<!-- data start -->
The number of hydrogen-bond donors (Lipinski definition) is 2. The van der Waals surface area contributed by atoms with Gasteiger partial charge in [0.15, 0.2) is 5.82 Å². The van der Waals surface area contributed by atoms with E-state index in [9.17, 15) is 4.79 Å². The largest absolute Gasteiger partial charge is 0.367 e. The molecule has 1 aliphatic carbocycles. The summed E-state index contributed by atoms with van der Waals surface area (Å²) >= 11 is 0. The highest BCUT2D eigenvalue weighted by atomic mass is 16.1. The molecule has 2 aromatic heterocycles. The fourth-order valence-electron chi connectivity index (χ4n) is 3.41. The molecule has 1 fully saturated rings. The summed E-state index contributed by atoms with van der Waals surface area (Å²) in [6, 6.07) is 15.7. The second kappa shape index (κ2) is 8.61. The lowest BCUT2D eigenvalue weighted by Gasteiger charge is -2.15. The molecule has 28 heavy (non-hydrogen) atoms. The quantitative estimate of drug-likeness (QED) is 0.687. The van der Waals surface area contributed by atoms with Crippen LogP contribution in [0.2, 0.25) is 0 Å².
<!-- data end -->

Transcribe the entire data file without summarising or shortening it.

The number of hydrogen-bond donors (Lipinski definition) is 2. The van der Waals surface area contributed by atoms with Gasteiger partial charge in [0.15, 0.2) is 5.82 Å². The van der Waals surface area contributed by atoms with E-state index in [9.17, 15) is 4.79 Å². The largest absolute Gasteiger partial charge is 0.367 e. The molecule has 1 aliphatic carbocycles. The summed E-state index contributed by atoms with van der Waals surface area (Å²) >= 11 is 0. The highest BCUT2D eigenvalue weighted by atomic mass is 16.1. The molecule has 2 aromatic heterocycles. The fourth-order valence-electron chi connectivity index (χ4n) is 3.41. The molecule has 1 fully saturated rings. The summed E-state index contributed by atoms with van der Waals surface area (Å²) in [6, 6.07) is 15.7. The second kappa shape index (κ2) is 8.61. The lowest BCUT2D eigenvalue weighted by Gasteiger charge is -2.15. The molecule has 28 heavy (non-hydrogen) atoms. The quantitative estimate of drug-likeness (QED) is 0.687. The van der Waals surface area contributed by atoms with Crippen LogP contribution in [0.2, 0.25) is 0 Å².